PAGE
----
ANN ARBOR, Mich., March 20, 2018 /PRNewswire/ --Despite rapid advances in the energy industry throughout 2017, customer satisfaction with utilities grew at a crawl. Customer satisfaction with gas and electric providers inched up 0.4 percent to an American Customer Satisfaction Index (ACSI®) score of 75.2 (on a 100-point scale).
The ACSI results include cooperative, investor-owned, and municipal utilities, the last of which drove the 2017 uptick. Municipal utilities improved customer satisfaction by 4.2 percent for a score of 75. Cooperative utilities slipped 1.3 percent to 77, the top score among the three categories. Investor-owned utilities stood still at 75.
"Energy suppliers face an increasingly competitive landscape," said David VanAmburg, Managing Director at ACSI. "The emergence of distributed generation, the rise of renewable energy sources, and the relatively low cost of natural gas are starting to shift the tides. Municipal utilities have the advantage of lower residential rates and greater investments in renewable energy, which are translating to more reliable service, quicker restoration following outages, and as a result, increasing customer satisfaction."
All municipal utilities improved their customer satisfaction scores, with the Salt River Project remaining on top at 80 after a 3 percent gain. CPS Energy also rose 3 percent to a 75, with the Los Angeles Department of Water & Power bringing up the rear with a score of 70, a 1 percent gain.
Among investor-owned utilities, CenterPoint Energy took the lead at 82. Its 4 percent jump year over year was the biggest in the category, and represented its second straight year of improvement. Atmos Energy, with a score of 80, sat in second place, unchanged from last year, while Southern Company rose 3 percent to 79. Tied for third place at 78 are Consolidated Edison (down 1 percent), Dominion Energy (up 1 percent), NiSource (unchanged), and PPL (up 1 percent). Amid devastating California wildfires, PG&E dropped 5 percent to tie for last place with Eversource Energy (down 1 percent) at 70.
Cooperative utilities were the one category to deteriorate this year, with the one named company, Touchstone Energy, down 1 percent to 77.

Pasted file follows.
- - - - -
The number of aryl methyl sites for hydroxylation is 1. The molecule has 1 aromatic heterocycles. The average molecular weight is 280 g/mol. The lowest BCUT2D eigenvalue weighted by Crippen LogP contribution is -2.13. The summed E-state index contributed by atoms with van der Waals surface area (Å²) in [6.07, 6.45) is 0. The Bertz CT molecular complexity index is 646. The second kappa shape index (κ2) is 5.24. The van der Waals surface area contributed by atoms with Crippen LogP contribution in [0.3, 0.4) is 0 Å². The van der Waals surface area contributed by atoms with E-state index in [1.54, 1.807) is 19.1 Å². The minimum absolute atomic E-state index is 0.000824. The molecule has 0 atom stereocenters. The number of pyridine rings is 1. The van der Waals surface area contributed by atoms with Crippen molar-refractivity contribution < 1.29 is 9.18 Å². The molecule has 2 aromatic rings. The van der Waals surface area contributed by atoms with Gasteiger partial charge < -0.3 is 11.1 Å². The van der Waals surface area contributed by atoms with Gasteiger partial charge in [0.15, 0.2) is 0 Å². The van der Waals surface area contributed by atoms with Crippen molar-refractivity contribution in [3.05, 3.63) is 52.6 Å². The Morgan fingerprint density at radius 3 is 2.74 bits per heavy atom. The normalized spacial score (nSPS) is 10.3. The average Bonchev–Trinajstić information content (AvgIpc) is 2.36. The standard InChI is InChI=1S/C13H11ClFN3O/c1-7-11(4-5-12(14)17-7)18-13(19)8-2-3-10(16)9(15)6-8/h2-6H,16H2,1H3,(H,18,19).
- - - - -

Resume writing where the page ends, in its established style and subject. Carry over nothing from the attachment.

Across all utilities, residential customers found billing harder to understand and staff less courteous and helpful. Residents also wanted more energy-saving information and green programs.
On the other hand, customers reported that across the sector, electric service is reliable, restorations after outages have improved, and they're more satisfied with utilities' websites.
"Utilities can't control the weather, but they can control the flow of information and the quality of information consumers receive, especially around outages," said VanAmburg. "In addition to service updates, utilities can use their websites to offer the information on energy-saving opportunities and green efforts that customers are seeking."
The ACSI Utilities report is based on 15,116 customer surveys collected between January 5 and December 13, 2017. It's part of a larger Utilities, Shipping and Health Care report that is available for download here.
No advertising or other promotional use can be made of the data and information in this release without the express prior written consent of ACSI LLC.
The American Customer Satisfaction Index (ACSI®) has been a national economic indicator for almost 25 years. It measures and analyzes customer satisfaction with more than 300 companies in 44 industries and 10 economic sectors, including various services of federal and local government agencies. Reported on a scale of 0 to 100, ACSI scores are based on data from interviews with roughly 180,000 customers annually. For more information, visit www.theacsi.org.
ACSI and its logo are Registered Marks of the University of Michigan, licensed worldwide exclusively to American Customer Satisfaction Index LLC with the right to sublicense.